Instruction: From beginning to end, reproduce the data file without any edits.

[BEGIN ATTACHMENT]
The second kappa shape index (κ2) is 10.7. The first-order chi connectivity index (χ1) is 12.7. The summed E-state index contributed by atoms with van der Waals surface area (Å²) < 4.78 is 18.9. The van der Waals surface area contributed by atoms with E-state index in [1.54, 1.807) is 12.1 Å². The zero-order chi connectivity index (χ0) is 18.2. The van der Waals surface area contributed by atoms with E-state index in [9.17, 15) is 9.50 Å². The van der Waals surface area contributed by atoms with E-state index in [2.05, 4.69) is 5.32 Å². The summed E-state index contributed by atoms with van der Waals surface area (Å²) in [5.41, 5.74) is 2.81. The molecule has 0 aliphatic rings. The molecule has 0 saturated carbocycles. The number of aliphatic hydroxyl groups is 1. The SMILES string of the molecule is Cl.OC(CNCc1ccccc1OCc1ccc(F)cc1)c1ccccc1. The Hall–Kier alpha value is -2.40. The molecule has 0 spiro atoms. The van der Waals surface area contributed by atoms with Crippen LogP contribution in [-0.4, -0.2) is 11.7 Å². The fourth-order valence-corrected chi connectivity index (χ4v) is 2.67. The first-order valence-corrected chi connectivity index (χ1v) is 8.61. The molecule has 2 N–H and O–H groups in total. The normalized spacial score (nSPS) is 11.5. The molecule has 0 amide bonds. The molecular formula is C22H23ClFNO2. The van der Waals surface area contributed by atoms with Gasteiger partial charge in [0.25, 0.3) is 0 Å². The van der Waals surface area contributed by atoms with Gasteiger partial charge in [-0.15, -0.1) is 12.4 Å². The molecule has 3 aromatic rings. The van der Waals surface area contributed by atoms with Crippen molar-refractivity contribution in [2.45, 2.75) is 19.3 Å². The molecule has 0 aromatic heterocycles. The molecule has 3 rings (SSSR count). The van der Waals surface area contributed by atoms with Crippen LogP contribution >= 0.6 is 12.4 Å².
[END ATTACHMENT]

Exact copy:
The second kappa shape index (κ2) is 10.7. The first-order chi connectivity index (χ1) is 12.7. The summed E-state index contributed by atoms with van der Waals surface area (Å²) < 4.78 is 18.9. The van der Waals surface area contributed by atoms with E-state index in [1.54, 1.807) is 12.1 Å². The zero-order chi connectivity index (χ0) is 18.2. The van der Waals surface area contributed by atoms with E-state index in [9.17, 15) is 9.50 Å². The van der Waals surface area contributed by atoms with E-state index in [2.05, 4.69) is 5.32 Å². The summed E-state index contributed by atoms with van der Waals surface area (Å²) in [5.41, 5.74) is 2.81. The molecule has 0 aliphatic rings. The molecule has 0 saturated carbocycles. The number of aliphatic hydroxyl groups is 1. The SMILES string of the molecule is Cl.OC(CNCc1ccccc1OCc1ccc(F)cc1)c1ccccc1. The Hall–Kier alpha value is -2.40. The molecule has 0 spiro atoms. The van der Waals surface area contributed by atoms with Crippen LogP contribution in [-0.4, -0.2) is 11.7 Å². The fourth-order valence-corrected chi connectivity index (χ4v) is 2.67. The first-order valence-corrected chi connectivity index (χ1v) is 8.61. The molecule has 2 N–H and O–H groups in total. The normalized spacial score (nSPS) is 11.5. The molecule has 0 amide bonds. The molecular formula is C22H23ClFNO2. The van der Waals surface area contributed by atoms with Gasteiger partial charge in [0.25, 0.3) is 0 Å². The van der Waals surface area contributed by atoms with Gasteiger partial charge in [-0.15, -0.1) is 12.4 Å². The molecule has 3 aromatic rings. The van der Waals surface area contributed by atoms with Crippen molar-refractivity contribution in [2.45, 2.75) is 19.3 Å². The molecule has 0 aromatic heterocycles. The molecule has 3 rings (SSSR count). The van der Waals surface area contributed by atoms with Crippen LogP contribution >= 0.6 is 12.4 Å².